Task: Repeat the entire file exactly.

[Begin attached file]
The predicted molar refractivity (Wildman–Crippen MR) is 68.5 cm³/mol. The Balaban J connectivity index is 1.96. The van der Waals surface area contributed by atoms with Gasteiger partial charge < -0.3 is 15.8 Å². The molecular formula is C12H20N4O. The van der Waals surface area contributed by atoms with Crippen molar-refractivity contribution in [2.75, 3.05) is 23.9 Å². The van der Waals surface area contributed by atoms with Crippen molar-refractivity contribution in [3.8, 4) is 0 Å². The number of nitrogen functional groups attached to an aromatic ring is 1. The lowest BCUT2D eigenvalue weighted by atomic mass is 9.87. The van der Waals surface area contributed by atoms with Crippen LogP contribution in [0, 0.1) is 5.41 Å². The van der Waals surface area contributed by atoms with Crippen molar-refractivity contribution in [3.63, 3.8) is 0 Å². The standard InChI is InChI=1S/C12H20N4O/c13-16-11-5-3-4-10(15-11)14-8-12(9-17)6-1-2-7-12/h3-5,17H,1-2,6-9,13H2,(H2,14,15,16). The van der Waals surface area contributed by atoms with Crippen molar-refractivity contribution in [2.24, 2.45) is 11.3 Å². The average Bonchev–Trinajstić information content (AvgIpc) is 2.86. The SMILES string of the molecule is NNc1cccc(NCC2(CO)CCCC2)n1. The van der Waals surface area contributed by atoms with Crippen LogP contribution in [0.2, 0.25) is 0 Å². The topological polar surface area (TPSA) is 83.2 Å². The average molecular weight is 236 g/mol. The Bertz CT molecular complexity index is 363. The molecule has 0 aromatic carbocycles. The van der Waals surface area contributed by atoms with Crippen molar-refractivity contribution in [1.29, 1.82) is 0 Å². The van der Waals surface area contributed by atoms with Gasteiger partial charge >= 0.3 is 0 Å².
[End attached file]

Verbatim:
The predicted molar refractivity (Wildman–Crippen MR) is 68.5 cm³/mol. The Balaban J connectivity index is 1.96. The van der Waals surface area contributed by atoms with Gasteiger partial charge < -0.3 is 15.8 Å². The molecular formula is C12H20N4O. The van der Waals surface area contributed by atoms with Crippen molar-refractivity contribution in [2.75, 3.05) is 23.9 Å². The van der Waals surface area contributed by atoms with Crippen molar-refractivity contribution in [3.8, 4) is 0 Å². The number of nitrogen functional groups attached to an aromatic ring is 1. The lowest BCUT2D eigenvalue weighted by atomic mass is 9.87. The van der Waals surface area contributed by atoms with Crippen LogP contribution in [0, 0.1) is 5.41 Å². The van der Waals surface area contributed by atoms with Crippen molar-refractivity contribution in [3.63, 3.8) is 0 Å². The standard InChI is InChI=1S/C12H20N4O/c13-16-11-5-3-4-10(15-11)14-8-12(9-17)6-1-2-7-12/h3-5,17H,1-2,6-9,13H2,(H2,14,15,16). The van der Waals surface area contributed by atoms with Crippen molar-refractivity contribution in [2.24, 2.45) is 11.3 Å². The average Bonchev–Trinajstić information content (AvgIpc) is 2.86. The SMILES string of the molecule is NNc1cccc(NCC2(CO)CCCC2)n1. The van der Waals surface area contributed by atoms with Crippen LogP contribution in [0.2, 0.25) is 0 Å². The topological polar surface area (TPSA) is 83.2 Å². The average molecular weight is 236 g/mol. The Bertz CT molecular complexity index is 363. The molecule has 0 aromatic carbocycles. The van der Waals surface area contributed by atoms with Crippen molar-refractivity contribution in [1.29, 1.82) is 0 Å². The van der Waals surface area contributed by atoms with Gasteiger partial charge >= 0.3 is 0 Å².